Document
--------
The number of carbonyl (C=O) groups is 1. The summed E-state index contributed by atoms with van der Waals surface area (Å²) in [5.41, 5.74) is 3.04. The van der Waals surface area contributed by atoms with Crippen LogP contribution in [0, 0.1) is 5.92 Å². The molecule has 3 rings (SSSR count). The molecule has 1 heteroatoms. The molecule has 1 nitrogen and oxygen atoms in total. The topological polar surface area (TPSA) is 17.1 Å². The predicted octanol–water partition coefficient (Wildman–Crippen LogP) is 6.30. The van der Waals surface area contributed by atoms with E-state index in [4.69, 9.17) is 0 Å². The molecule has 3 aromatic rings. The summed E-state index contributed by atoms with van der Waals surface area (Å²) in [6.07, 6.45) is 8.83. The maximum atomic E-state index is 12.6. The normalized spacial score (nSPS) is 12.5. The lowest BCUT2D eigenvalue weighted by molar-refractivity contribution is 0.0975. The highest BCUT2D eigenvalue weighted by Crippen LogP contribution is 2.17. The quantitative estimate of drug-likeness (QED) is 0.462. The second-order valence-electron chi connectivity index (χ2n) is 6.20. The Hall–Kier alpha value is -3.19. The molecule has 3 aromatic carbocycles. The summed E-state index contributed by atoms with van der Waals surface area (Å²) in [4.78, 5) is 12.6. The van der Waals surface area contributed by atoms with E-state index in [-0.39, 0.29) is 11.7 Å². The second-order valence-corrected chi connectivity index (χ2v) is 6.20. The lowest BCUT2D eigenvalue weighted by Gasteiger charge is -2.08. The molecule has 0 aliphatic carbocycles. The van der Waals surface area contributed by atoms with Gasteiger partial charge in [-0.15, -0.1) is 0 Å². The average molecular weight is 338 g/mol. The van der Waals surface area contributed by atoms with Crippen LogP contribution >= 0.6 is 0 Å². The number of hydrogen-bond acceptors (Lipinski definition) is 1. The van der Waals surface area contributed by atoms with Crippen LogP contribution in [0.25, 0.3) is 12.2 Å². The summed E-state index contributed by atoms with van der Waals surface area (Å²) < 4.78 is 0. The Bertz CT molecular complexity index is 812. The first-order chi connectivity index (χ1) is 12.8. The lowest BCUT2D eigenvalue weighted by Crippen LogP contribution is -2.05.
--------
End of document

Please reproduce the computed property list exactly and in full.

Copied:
The number of carbonyl (C=O) groups is 1. The summed E-state index contributed by atoms with van der Waals surface area (Å²) in [5.41, 5.74) is 3.04. The van der Waals surface area contributed by atoms with Crippen LogP contribution in [0, 0.1) is 5.92 Å². The molecule has 3 rings (SSSR count). The molecule has 1 heteroatoms. The molecule has 1 nitrogen and oxygen atoms in total. The topological polar surface area (TPSA) is 17.1 Å². The predicted octanol–water partition coefficient (Wildman–Crippen LogP) is 6.30. The van der Waals surface area contributed by atoms with E-state index in [4.69, 9.17) is 0 Å². The molecule has 3 aromatic rings. The summed E-state index contributed by atoms with van der Waals surface area (Å²) in [6.07, 6.45) is 8.83. The maximum atomic E-state index is 12.6. The normalized spacial score (nSPS) is 12.5. The lowest BCUT2D eigenvalue weighted by molar-refractivity contribution is 0.0975. The highest BCUT2D eigenvalue weighted by Crippen LogP contribution is 2.17. The quantitative estimate of drug-likeness (QED) is 0.462. The second-order valence-electron chi connectivity index (χ2n) is 6.20. The Hall–Kier alpha value is -3.19. The molecule has 3 aromatic carbocycles. The summed E-state index contributed by atoms with van der Waals surface area (Å²) in [4.78, 5) is 12.6. The van der Waals surface area contributed by atoms with E-state index in [-0.39, 0.29) is 11.7 Å². The second-order valence-corrected chi connectivity index (χ2v) is 6.20. The lowest BCUT2D eigenvalue weighted by Gasteiger charge is -2.08. The molecule has 0 aliphatic carbocycles. The van der Waals surface area contributed by atoms with Gasteiger partial charge in [-0.15, -0.1) is 0 Å². The average molecular weight is 338 g/mol. The van der Waals surface area contributed by atoms with Crippen LogP contribution >= 0.6 is 0 Å². The number of hydrogen-bond acceptors (Lipinski definition) is 1. The van der Waals surface area contributed by atoms with Crippen LogP contribution in [0.25, 0.3) is 12.2 Å². The summed E-state index contributed by atoms with van der Waals surface area (Å²) < 4.78 is 0. The Bertz CT molecular complexity index is 812. The first-order chi connectivity index (χ1) is 12.8. The lowest BCUT2D eigenvalue weighted by Crippen LogP contribution is -2.05.